Aircraft Status.

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joefremont
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Aircraft Status.

Post by joefremont » Thu Jan 24, 2019 12:50 am

Now that we have the failure system fixed in the client some issues have shown up I think may need to be fixed.

First is the aircraft status. Right now the % you see is the sum of the status of the hull, gear and each of the engines. Let's say you have had a very hard landing. The hull and gear are down to 50% but the engines are still fine at 100%.

If you have a single engine AC the overall status of the AC will be 67%, but if your in a twin it will be 75% and a four engine will be 83% and since the value of the AC is tied to the repair status (value = base price * repair status) that four engine AC is much more valuable than the single engine (assuming they were the same value to start).

I am thinking that this formula is flawed, and that the engines, as a percent of the aircraft status and value should be a constant percent, unless it's a glider but then I don't think any of our VA's use them.

Also I need to make the individual parts of the status visible, someone may think "my AC is 98% i'm fine" but the engines are 100% and the gear/hull are 96 and they are at risk of a flaps or gear failure.

I am going to have to study the effect of the hard landings on the repair status, I may have to dial back the damage done to the aircraft.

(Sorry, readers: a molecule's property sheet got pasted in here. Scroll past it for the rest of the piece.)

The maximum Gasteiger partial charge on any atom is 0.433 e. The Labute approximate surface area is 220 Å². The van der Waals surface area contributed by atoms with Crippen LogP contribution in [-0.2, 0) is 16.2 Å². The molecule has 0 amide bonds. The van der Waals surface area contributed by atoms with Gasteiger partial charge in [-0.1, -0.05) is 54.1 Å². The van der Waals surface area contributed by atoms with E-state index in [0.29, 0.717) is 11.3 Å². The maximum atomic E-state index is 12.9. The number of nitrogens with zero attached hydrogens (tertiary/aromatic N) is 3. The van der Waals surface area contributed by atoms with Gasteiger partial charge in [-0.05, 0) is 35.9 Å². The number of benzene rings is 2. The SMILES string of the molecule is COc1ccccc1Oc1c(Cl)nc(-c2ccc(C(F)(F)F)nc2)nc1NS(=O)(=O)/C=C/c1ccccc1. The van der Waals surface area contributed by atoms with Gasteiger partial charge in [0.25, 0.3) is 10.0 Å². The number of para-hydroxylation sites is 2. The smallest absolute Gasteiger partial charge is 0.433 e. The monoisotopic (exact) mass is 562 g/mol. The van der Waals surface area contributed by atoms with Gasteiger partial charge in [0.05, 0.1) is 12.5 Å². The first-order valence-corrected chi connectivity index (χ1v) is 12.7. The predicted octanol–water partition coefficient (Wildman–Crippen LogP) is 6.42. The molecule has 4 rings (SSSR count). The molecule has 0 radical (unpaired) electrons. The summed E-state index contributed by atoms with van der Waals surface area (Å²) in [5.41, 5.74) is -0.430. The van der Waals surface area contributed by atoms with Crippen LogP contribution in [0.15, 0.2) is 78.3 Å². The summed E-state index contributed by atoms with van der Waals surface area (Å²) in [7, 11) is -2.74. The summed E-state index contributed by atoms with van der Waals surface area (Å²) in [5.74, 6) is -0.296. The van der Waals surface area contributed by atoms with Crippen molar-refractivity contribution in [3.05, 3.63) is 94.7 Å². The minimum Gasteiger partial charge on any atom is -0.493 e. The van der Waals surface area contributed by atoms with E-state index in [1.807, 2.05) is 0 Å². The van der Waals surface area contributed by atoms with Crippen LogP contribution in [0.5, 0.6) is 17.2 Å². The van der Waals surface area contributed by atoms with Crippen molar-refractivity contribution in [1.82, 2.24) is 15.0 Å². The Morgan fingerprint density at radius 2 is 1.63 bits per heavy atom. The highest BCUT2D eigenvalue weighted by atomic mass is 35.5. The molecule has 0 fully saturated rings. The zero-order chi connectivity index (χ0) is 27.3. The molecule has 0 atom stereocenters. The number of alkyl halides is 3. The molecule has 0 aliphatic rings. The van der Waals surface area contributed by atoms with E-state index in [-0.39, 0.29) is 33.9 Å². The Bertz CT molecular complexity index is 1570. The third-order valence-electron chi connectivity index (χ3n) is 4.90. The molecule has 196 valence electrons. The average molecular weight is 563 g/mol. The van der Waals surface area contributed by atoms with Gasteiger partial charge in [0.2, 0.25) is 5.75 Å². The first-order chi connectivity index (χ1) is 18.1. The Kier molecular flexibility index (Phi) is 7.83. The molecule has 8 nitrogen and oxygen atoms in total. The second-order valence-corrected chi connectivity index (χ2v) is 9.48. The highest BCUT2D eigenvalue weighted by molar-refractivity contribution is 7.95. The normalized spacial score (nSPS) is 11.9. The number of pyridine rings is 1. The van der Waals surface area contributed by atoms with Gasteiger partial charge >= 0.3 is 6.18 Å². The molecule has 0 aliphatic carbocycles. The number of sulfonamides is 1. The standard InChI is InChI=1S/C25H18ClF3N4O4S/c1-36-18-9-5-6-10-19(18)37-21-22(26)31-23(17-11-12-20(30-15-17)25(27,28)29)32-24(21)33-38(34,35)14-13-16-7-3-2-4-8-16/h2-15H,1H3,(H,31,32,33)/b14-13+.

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Cat
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Re: Aircraft Status.

Post by Cat » Thu Jan 24, 2019 2:15 am

Joe,
Please see my support ticket on one of our aircraft
Hard landing status went from 99.8% to 101.6% after
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joefremont
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Re: Aircraft Status.

Post by joefremont » Thu Jan 24, 2019 7:15 pm

Hi Scott, fixed that AC and hope this engine status change I discussed should prevent it in the future.

Now for landing rates, I have been thinking of recalibrating the damage based on hard landings.

My idea is, if an AC hits the runway at 2000 fpm (which is very hard), its gear and hull status should be reduced by 25%
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Cat
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Re: Aircraft Status.

Post by Cat » Thu Jan 24, 2019 8:12 pm